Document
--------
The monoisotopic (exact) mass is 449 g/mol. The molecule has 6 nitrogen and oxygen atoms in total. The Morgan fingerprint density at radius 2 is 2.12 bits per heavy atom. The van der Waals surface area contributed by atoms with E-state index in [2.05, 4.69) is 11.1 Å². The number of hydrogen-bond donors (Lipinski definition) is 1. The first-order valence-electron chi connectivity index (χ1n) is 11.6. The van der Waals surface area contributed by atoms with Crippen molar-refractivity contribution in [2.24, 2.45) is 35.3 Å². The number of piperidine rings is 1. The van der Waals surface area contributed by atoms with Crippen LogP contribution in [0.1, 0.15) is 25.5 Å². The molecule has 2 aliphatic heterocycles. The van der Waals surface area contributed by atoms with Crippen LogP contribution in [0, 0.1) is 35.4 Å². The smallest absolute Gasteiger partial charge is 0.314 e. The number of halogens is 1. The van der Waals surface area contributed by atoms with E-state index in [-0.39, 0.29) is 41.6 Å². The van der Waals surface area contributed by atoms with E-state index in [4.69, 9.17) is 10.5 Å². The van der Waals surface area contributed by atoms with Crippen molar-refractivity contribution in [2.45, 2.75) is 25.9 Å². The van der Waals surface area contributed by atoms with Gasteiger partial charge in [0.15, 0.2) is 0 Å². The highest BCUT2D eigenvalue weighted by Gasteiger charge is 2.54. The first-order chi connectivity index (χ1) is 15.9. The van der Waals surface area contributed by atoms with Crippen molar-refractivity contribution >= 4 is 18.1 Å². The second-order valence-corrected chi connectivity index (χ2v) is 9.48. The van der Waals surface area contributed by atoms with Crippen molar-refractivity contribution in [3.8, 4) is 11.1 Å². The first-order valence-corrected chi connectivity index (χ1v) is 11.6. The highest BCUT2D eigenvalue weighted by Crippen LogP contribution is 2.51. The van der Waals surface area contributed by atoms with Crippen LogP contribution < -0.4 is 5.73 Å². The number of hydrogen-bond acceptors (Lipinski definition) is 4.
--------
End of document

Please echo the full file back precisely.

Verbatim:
The monoisotopic (exact) mass is 449 g/mol. The molecule has 6 nitrogen and oxygen atoms in total. The Morgan fingerprint density at radius 2 is 2.12 bits per heavy atom. The van der Waals surface area contributed by atoms with E-state index in [2.05, 4.69) is 11.1 Å². The number of hydrogen-bond donors (Lipinski definition) is 1. The first-order valence-electron chi connectivity index (χ1n) is 11.6. The van der Waals surface area contributed by atoms with Crippen molar-refractivity contribution in [2.24, 2.45) is 35.3 Å². The number of piperidine rings is 1. The van der Waals surface area contributed by atoms with Crippen LogP contribution in [0.1, 0.15) is 25.5 Å². The molecule has 2 aliphatic heterocycles. The van der Waals surface area contributed by atoms with Crippen LogP contribution in [0, 0.1) is 35.4 Å². The smallest absolute Gasteiger partial charge is 0.314 e. The number of halogens is 1. The van der Waals surface area contributed by atoms with E-state index in [-0.39, 0.29) is 41.6 Å². The van der Waals surface area contributed by atoms with E-state index in [4.69, 9.17) is 10.5 Å². The van der Waals surface area contributed by atoms with Crippen molar-refractivity contribution in [2.45, 2.75) is 25.9 Å². The van der Waals surface area contributed by atoms with Gasteiger partial charge in [0.15, 0.2) is 0 Å². The highest BCUT2D eigenvalue weighted by Gasteiger charge is 2.54. The first-order chi connectivity index (χ1) is 15.9. The van der Waals surface area contributed by atoms with Crippen molar-refractivity contribution >= 4 is 18.1 Å². The second-order valence-corrected chi connectivity index (χ2v) is 9.48. The van der Waals surface area contributed by atoms with Crippen molar-refractivity contribution in [3.8, 4) is 11.1 Å². The first-order valence-corrected chi connectivity index (χ1v) is 11.6. The highest BCUT2D eigenvalue weighted by Crippen LogP contribution is 2.51. The van der Waals surface area contributed by atoms with Crippen LogP contribution < -0.4 is 5.73 Å². The number of hydrogen-bond acceptors (Lipinski definition) is 4.